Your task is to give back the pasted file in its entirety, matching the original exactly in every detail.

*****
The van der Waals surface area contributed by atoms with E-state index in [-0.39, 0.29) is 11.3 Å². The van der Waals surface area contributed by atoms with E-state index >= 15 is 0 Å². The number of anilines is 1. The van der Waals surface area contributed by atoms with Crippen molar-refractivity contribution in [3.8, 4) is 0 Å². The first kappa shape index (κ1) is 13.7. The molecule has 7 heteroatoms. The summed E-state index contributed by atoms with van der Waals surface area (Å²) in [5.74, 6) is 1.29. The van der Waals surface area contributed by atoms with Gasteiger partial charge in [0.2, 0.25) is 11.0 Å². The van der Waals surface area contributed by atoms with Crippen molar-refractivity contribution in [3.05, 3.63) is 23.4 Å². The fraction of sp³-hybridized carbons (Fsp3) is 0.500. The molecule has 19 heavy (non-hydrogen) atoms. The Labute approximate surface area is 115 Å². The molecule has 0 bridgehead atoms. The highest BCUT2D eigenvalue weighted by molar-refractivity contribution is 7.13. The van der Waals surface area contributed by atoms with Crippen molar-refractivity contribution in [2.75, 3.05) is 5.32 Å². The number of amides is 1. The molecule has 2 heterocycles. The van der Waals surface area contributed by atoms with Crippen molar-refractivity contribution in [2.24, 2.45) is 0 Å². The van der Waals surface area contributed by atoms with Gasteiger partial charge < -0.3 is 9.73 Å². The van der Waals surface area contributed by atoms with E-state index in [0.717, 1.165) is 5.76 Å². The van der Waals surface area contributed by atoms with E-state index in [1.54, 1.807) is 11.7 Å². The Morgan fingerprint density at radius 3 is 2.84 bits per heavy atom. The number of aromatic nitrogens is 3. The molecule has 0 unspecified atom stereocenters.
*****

The van der Waals surface area contributed by atoms with E-state index in [-0.39, 0.29) is 11.3 Å². The van der Waals surface area contributed by atoms with E-state index >= 15 is 0 Å². The number of anilines is 1. The van der Waals surface area contributed by atoms with Crippen molar-refractivity contribution in [3.8, 4) is 0 Å². The first kappa shape index (κ1) is 13.7. The molecule has 7 heteroatoms. The summed E-state index contributed by atoms with van der Waals surface area (Å²) in [5.74, 6) is 1.29. The van der Waals surface area contributed by atoms with Gasteiger partial charge in [0.2, 0.25) is 11.0 Å². The van der Waals surface area contributed by atoms with Crippen molar-refractivity contribution in [3.05, 3.63) is 23.4 Å². The fraction of sp³-hybridized carbons (Fsp3) is 0.500. The molecule has 19 heavy (non-hydrogen) atoms. The Labute approximate surface area is 115 Å². The molecule has 0 bridgehead atoms. The highest BCUT2D eigenvalue weighted by molar-refractivity contribution is 7.13. The van der Waals surface area contributed by atoms with Crippen molar-refractivity contribution in [2.75, 3.05) is 5.32 Å². The number of amides is 1. The molecule has 2 heterocycles. The van der Waals surface area contributed by atoms with Crippen molar-refractivity contribution in [2.24, 2.45) is 0 Å². The van der Waals surface area contributed by atoms with Gasteiger partial charge < -0.3 is 9.73 Å². The van der Waals surface area contributed by atoms with E-state index in [0.717, 1.165) is 5.76 Å². The van der Waals surface area contributed by atoms with E-state index in [1.54, 1.807) is 11.7 Å². The Morgan fingerprint density at radius 3 is 2.84 bits per heavy atom. The number of aromatic nitrogens is 3. The molecule has 0 unspecified atom stereocenters.